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Wakefield’s Nightmare, Pt. 1: The Enlightenment and Industrial Revolution Chain January 22, 2015

Posted by Will Thomas in Uncategorized.
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This post discusses a new article: Andre Wakefield’s “Butterfield’s Nightmare: The History of Science as Disney History,” History and Technology (2014).

Henry Fuseli, The Nightmare (1781)

Henry Fuseli, The Nightmare (1781)

In the piece Wakefield opposes an instance of intellectualist genesis in technological and economic history, i.e., the idea that technical and economic phenomena are rooted in the realm of elite ideas. Specifically, Wakefield objects to authors who posit a “causal series” linking the Scientific Revolution, the Enlightenment, and the Industrial Revolution. Even more specifically, he regards this narrative as responsible for serial anachronistic readings of the concept of “oeconomy” in 18th-century philosophy (a subject I’m very interested in), and, consequently of that philosophy’s place in the development of economic and political culture.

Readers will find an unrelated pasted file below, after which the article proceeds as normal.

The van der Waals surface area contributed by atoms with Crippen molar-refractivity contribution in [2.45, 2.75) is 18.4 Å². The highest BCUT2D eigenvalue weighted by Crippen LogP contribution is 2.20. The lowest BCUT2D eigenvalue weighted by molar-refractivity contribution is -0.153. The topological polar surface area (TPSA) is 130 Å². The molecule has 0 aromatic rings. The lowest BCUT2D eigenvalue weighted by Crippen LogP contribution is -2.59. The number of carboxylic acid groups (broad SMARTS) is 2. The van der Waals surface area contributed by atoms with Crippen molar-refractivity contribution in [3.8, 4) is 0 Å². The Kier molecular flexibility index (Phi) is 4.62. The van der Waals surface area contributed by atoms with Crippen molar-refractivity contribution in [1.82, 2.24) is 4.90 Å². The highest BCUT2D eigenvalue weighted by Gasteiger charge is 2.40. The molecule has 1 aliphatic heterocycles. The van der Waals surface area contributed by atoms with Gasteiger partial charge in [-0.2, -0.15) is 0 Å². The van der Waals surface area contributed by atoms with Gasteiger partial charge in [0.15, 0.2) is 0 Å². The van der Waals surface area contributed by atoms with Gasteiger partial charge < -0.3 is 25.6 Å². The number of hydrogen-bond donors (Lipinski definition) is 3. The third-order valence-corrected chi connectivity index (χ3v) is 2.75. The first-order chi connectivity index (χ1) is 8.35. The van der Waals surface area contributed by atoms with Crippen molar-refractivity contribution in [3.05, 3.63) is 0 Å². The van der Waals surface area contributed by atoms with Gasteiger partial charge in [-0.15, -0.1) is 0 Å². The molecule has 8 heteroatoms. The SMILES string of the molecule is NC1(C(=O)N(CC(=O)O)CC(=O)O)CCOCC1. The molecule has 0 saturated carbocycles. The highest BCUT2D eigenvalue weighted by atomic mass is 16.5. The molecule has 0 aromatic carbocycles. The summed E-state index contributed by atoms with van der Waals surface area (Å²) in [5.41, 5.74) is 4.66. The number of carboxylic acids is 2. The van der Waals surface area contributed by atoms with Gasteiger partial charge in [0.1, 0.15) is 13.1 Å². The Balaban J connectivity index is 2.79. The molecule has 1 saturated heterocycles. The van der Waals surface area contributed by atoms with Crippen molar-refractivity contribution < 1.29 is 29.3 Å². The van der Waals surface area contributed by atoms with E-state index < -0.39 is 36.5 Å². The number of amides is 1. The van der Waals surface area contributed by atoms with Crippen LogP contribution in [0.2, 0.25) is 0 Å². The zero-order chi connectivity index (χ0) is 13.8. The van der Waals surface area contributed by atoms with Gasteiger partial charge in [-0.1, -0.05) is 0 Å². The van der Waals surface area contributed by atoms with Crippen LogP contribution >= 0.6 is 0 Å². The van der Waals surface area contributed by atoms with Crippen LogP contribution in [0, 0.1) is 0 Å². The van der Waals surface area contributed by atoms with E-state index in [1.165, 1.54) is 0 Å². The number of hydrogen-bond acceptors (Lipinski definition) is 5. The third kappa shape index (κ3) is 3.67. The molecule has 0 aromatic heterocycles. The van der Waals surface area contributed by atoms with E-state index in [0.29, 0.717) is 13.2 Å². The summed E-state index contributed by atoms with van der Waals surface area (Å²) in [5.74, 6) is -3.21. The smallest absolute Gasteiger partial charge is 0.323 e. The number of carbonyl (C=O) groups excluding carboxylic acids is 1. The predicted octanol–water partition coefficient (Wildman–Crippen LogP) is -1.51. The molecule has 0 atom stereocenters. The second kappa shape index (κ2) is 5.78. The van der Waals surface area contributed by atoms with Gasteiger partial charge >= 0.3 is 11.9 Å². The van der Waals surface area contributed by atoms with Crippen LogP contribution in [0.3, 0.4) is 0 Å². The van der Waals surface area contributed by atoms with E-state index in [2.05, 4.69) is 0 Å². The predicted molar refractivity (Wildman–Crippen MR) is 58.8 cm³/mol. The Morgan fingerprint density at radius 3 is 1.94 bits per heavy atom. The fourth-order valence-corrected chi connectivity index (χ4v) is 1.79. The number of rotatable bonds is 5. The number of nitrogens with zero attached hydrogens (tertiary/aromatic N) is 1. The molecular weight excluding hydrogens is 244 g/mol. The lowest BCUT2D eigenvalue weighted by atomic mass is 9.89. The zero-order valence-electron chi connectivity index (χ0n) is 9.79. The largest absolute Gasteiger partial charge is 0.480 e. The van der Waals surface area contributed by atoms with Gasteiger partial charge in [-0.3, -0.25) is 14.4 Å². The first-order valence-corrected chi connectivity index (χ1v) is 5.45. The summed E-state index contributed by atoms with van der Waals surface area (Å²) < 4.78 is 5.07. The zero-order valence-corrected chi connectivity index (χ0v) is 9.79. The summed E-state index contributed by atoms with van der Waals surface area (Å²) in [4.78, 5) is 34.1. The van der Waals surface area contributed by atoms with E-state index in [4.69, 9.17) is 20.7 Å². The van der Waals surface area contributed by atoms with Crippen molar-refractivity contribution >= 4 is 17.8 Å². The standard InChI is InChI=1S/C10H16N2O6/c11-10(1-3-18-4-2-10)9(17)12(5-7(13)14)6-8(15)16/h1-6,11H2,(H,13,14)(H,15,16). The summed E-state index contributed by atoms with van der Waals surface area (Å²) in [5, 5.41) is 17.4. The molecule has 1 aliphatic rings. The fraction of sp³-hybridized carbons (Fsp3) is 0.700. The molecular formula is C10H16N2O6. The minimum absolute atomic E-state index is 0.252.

More specifically still, Wakefield’s primary targets are the concepts of the “industrial Enlightenment,” as used by economic historian Joel Mokyr, and the “economic Enlightenment,” as used by Marcus Popplow. Wakefield also targets the work of Margaret Jacob and Larry Stewart as abetting the development of the narrative he opposes.